Special Reports

Gricar May Not Be Alive, Legally

            In February or March of 2010,1 I wrote a blog about the disappearance of former Centre County District Attorney Ray Gricar; it was titled “Gricar is Alive, Legally.”2  It dealt with Mr. Gricar’s legal status.  I said, “From a legal standpoint, Mr. Gricar is alive.  Reality might differ from legality.”  I also wrote, “So, basically, Mr. Gricar’s heirs, or others with an interest in the estate could have him declared dead at this point.” “This point” is today.  Mr. Gricar’s attorney, on behalf of his daughter, has filed a petition to have Mr. Gricar declared dead.3

            There is a statutory standard for declaring someone dead.  The statute reads:

When a person domiciled in the

     Commonwealth disappears and is absent from his place of

     residence without being heard of after diligent inquiry, the

     court of the county where he last resided, aided by the report

     of a master if necessary, upon the petition of any party in

     interest, and, if a trustee has been appointed for the absentee,

     at any time during the trusteeship, may make a finding and

     decree that the absentee is dead and of the date of his death,

     provided the notice required by section 5704 (relating to notice

     to absentee) has been given to the absentee. 4

 

Basically, a petitioner says “We have not heard the guy we’re trying to declare dead.  He hasn’t been home in a while.  We looked for him; we’re giving him notice that we’re doing this.  Judge, we’d like you to please declare him dead.”

            There are some psychological reasons to do, but the prime reason is financial.  An heir cannot inherit until the person is declared dead.  By declaring someone dead, his heirs can inherit.  This is the basic effect of a favorable ruling on any petition to declare someone dead.

            Declaring someone dead isn’t automatic; it is at the discretion of the judge, based on the law.  A judge can decide if the petition offered is enough to meet that statutory requirement or not.  He can do something else as well.  Statute provides:

        The court, on its own motion or upon the application of any

     party in interest, may direct the trustee to search for the

     absentee in any manner which the court shall deem appropriate,

     or may appoint a master, investigator or appropriate agency to

     do so. The expenses of such a search shall be paid out of the

     property of the absentee. 5

 

So, the judge has the discretion to say, do more to find him.

            Ultimately, what I wrote a few years ago about the legality of Mr. Gricar’s status of being alive is just as true as a presumed legal status of being dead, “Reality might differ from legality.”  Statute recognizes this as well; I’ve included the whole section, but note the bolded section:

     Upon the entry of a decree establishing the death of a person

     domiciled in the Commonwealth, based in whole or in part upon

     his absence from his place of residence, the real and personal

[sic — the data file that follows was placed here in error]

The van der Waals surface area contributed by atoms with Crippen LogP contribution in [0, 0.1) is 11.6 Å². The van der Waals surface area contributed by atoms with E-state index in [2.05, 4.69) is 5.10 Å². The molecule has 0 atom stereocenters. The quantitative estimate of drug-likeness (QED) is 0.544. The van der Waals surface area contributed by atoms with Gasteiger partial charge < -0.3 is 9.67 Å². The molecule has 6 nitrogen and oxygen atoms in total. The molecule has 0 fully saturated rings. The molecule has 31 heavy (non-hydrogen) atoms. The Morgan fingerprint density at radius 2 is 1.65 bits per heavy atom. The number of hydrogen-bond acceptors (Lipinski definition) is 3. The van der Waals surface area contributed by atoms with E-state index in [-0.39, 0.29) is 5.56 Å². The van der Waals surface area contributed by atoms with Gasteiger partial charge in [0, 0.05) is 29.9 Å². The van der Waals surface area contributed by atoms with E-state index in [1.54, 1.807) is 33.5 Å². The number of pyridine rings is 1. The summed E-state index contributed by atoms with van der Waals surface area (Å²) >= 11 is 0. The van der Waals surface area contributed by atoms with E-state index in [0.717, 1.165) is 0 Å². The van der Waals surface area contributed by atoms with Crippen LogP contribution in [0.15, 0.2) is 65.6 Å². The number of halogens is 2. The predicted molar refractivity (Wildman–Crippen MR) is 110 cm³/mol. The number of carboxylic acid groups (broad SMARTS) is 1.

property of the absentee shall be administered by his personal

     representative as in the case of other decedents. However, the

     personal representative shall make no distribution of such

     property to the persons entitled thereto by will or by

     intestacy, nor shall such persons acquire indefeasible title

     thereto, except under decree of court. The court, in awarding

     distribution, shall require that a refunding bond, with or

     without security and in such form and amount as the court shall

     direct, shall be executed by each distributee and filed with the

     clerk. The bond shall be conditioned that, if it shall later be

     established that the absentee was in fact alive at the time of

     distribution, the distributee upon demand will return the

     property received by him or, if it has been disposed of, will

     make such restitution therefor as the court shall deem

     equitable. Should a distributee not execute the bond, the court

     shall appoint a trustee to receive and hold his share until

     further order of the court. 6

 

The statute contemplates the court and ruling someone dead, legally, who is still alive, in reality.

            This process may shed some additional light on the Gricar case, with the potential for releasing new evidence and new facts about the case.  It may not conclude it.

 

 

1 This was first published in 2010, but was one of those lost in the transition and reposted about a year later.

End Notes

2   http://www.centredaily.com/2011/02/18/2529829/gricar-is-alive-legally.html

3 http://www.centredaily.com/2011/07/05/2817535/daughter-petitions-court-to-declare.html

4 http://law.onecle.com/pennsylvania/decedents-estates-and-fiduciaries/00.057.001.000.html

5 http://law.onecle.com/pennsylvania/decedents-estates-and-fiduciaries/00.057.005.000.html

6 http://law.onecle.com/pennsylvania/decedents-estates-and-fiduciaries/00.057.003.000.html

 

Centre Daily Times Ray Gricar Section:  http://www.centredaily.com/138/

Link to the Main Index for Sporadic Comments on Ray Gricar:  http://www.centredaily.com/2011/03/21/2597340/main-index-32011.html

E-mail J. J. in Phila at scorg@live.com

  Comments